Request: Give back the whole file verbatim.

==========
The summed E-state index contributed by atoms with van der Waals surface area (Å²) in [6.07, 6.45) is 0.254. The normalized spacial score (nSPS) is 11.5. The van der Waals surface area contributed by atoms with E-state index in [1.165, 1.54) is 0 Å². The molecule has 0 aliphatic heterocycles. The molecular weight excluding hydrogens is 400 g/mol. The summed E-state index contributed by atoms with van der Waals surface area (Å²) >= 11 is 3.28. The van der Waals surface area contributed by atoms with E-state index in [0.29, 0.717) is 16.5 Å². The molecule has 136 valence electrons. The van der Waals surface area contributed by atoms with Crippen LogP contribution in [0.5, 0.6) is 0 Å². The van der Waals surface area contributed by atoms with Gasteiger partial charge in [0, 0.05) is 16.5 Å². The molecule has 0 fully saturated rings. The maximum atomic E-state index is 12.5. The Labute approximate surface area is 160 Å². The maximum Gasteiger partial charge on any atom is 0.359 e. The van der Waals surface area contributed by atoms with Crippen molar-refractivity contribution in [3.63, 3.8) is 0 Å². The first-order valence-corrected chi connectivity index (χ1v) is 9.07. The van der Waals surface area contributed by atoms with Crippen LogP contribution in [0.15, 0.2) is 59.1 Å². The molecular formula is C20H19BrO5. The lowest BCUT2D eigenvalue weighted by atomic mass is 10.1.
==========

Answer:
The summed E-state index contributed by atoms with van der Waals surface area (Å²) in [6.07, 6.45) is 0.254. The normalized spacial score (nSPS) is 11.5. The van der Waals surface area contributed by atoms with E-state index in [1.165, 1.54) is 0 Å². The molecule has 0 aliphatic heterocycles. The molecular weight excluding hydrogens is 400 g/mol. The summed E-state index contributed by atoms with van der Waals surface area (Å²) >= 11 is 3.28. The van der Waals surface area contributed by atoms with E-state index in [0.29, 0.717) is 16.5 Å². The molecule has 136 valence electrons. The van der Waals surface area contributed by atoms with Crippen LogP contribution in [0.5, 0.6) is 0 Å². The van der Waals surface area contributed by atoms with Gasteiger partial charge in [0, 0.05) is 16.5 Å². The molecule has 0 fully saturated rings. The maximum atomic E-state index is 12.5. The Labute approximate surface area is 160 Å². The maximum Gasteiger partial charge on any atom is 0.359 e. The van der Waals surface area contributed by atoms with Crippen molar-refractivity contribution in [3.63, 3.8) is 0 Å². The first-order valence-corrected chi connectivity index (χ1v) is 9.07. The van der Waals surface area contributed by atoms with Crippen LogP contribution in [0.15, 0.2) is 59.1 Å². The molecular formula is C20H19BrO5. The lowest BCUT2D eigenvalue weighted by atomic mass is 10.1.